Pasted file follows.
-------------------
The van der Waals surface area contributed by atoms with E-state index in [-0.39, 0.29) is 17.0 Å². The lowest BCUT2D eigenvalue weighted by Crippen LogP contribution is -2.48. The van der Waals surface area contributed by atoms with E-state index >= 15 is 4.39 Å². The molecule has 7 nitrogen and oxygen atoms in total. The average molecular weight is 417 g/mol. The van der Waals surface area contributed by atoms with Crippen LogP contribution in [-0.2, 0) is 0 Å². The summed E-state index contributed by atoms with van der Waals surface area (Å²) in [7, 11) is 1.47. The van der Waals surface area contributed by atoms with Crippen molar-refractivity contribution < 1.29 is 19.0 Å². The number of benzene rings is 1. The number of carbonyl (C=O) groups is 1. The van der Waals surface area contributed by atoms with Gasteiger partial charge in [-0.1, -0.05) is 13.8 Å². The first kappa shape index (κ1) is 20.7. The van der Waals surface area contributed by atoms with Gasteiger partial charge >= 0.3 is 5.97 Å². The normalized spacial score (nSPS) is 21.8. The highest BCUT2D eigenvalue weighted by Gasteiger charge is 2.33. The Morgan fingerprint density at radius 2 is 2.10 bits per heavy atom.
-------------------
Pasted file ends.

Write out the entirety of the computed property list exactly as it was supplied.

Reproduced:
The van der Waals surface area contributed by atoms with E-state index in [-0.39, 0.29) is 17.0 Å². The lowest BCUT2D eigenvalue weighted by Crippen LogP contribution is -2.48. The van der Waals surface area contributed by atoms with E-state index >= 15 is 4.39 Å². The molecule has 7 nitrogen and oxygen atoms in total. The average molecular weight is 417 g/mol. The van der Waals surface area contributed by atoms with Crippen LogP contribution in [-0.2, 0) is 0 Å². The summed E-state index contributed by atoms with van der Waals surface area (Å²) in [7, 11) is 1.47. The van der Waals surface area contributed by atoms with Crippen molar-refractivity contribution < 1.29 is 19.0 Å². The number of benzene rings is 1. The number of carbonyl (C=O) groups is 1. The van der Waals surface area contributed by atoms with Gasteiger partial charge in [-0.1, -0.05) is 13.8 Å². The first kappa shape index (κ1) is 20.7. The van der Waals surface area contributed by atoms with Gasteiger partial charge >= 0.3 is 5.97 Å². The normalized spacial score (nSPS) is 21.8. The highest BCUT2D eigenvalue weighted by Gasteiger charge is 2.33. The Morgan fingerprint density at radius 2 is 2.10 bits per heavy atom.